Most probably nowhere.
I’m just following the free flow of my thoughts, since I was asked to write this blog post in replacement of someone else who managed to avoid it. And I’m doing it at the worst of my possibilities, after two weeks of journeying, far away from the quiet of my studio, far away from my books and my archive, unable to check eventually the references of what I’m saying, feeling extremely tired and most probably even sick.
But I’m optimistically confident some useful elements of institutional critique would emerge from it.
Also, I have the privilege to write the last post of the last Corners Xpedition, so it makes sense to me to attempt a kind of personal evaluation of the project overall, whatever the organisers or the EU might think.
As an artist invited to take part to the Corners project, I’ve been requested some, if not all, of the objectives mentioned above: participation, cooperation, collaboration, expanded audiences, integration of the minorities, work in public spaces, that is, work among the people for the people, and so on.
Obviously these are to me amazing and outstanding objectives, and not only to me, I believe.
Which artist wouldn’t aspire to reach even an infinitesimal part of such admirable objectives in her work?
The problem is that such objectives are also the most challenging goals that art, and any other human activity (what about politics? or science? or economics?), might achieve.
Art possesses its own intrinsic specificity, its internal logic, it is a system, perhaps a social system as Niklas Luhmann called it.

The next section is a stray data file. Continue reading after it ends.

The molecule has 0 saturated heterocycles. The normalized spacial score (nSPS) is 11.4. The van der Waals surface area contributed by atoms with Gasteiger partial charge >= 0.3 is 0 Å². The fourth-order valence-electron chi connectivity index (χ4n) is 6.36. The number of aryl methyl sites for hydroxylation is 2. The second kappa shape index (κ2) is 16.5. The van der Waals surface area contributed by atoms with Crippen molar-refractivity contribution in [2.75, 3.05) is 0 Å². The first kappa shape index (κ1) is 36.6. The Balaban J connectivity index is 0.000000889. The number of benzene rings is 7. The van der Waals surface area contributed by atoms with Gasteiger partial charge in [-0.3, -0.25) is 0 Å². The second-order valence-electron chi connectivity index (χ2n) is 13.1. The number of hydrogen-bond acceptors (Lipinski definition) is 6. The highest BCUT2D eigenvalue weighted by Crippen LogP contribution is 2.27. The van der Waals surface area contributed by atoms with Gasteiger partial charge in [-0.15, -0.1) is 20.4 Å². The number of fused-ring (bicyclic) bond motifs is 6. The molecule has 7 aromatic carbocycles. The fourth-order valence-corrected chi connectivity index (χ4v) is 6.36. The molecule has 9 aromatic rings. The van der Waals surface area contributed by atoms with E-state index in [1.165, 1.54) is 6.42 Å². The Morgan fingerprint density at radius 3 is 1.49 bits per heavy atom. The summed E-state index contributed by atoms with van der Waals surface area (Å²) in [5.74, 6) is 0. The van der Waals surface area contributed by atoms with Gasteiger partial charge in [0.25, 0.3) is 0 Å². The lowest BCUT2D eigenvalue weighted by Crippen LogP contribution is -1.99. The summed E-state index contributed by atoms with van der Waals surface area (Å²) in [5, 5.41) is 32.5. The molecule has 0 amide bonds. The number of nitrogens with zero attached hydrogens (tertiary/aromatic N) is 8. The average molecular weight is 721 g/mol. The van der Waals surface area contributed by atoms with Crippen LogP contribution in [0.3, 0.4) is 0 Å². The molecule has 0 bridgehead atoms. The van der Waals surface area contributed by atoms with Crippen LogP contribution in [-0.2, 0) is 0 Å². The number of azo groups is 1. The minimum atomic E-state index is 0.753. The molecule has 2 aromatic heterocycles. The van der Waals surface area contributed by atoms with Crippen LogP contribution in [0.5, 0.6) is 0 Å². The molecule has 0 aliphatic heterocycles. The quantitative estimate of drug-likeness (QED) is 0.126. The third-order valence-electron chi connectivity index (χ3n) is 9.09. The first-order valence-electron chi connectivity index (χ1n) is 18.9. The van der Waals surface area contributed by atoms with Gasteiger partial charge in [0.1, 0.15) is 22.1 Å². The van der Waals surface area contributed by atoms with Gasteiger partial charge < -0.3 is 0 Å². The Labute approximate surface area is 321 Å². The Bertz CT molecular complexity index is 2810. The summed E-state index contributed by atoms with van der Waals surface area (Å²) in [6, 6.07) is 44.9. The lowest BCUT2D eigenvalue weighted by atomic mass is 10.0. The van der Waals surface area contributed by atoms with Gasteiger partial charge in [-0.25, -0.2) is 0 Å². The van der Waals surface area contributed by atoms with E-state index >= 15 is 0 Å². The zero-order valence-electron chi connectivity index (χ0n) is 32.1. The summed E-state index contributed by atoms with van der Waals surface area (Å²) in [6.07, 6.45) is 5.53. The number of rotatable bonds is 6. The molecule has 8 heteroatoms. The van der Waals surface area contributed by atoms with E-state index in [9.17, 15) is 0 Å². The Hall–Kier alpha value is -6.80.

As any system, it works with logics that cannot be forced artificially – through a particle accelerator or any other machine – or manipulated – trough hybridisation of genetics.
It is OK to ask an artist to make a work of art with certain features embedded in it, but expecting that those features are satisfied entirely like in an algebraic formula is unreasonable.
All the greatest masterpieces of the past were more the result of a subtle form of rebellion, the vision of the artist against the requirements of commissioners and society, than otherwise. The ability of the artist wasn’t that of satisfying the commissioner’s desires, but that of satisfying the internal needs of the artwork and let the commissioner believe the work was exactly what requested. Sometimes it worked beautifully, making Benito Mussolini accept as a canon for fascist architecture, one of the most visionary rationalist (which at the time meant also socialist) architectures of Giuseppe Terragni. Sometimes it didn’t work like in Michelangelo’s The Last Judgement (whose naked figures went repainted) or in many of Caravaggio’s paintings (refused by commissioners because too dark).
Coming back to participation, taking it as a concrete example, we can take advantage of the lesson of Allan Kaprow, who spent his entire artistic life in seeking ways for engaging his audience through genuine participation, only to make him assert that truly genuine participation in art is barely reachable and perhaps even impossible to obtain. It is up to the artistic sense, to the work internal needs to include to, or exclude from, some components of the creative process.
So, in this sense, as a way of concluding, or for not concluding, I would say firmly, yes, art is really an extremely elitist activity. It works only through a genuine exchange among one creative mind and the recipient of its message, a person, whoever she is, who’s soul and mind is affected and made reverberate by the work. More interesting, this process keeps going, turning back and forth between the creative mind and the viewer, eventually including other people. It’s a powerful and unique form of communication.
The person affected by the process can be one or one thousands. It is not given to a commissioner, nor to the EU, not even to the artist herself to decide it, especially in this age of overwhelming production of media, where art doesn’t have the exclusive upon the means of communication any more, where advertisement is more appealing and engaging of art, where politics are more publicised and persuasive than visuals.
That said, let’s go back to work and try to make a truly genuine participatory work.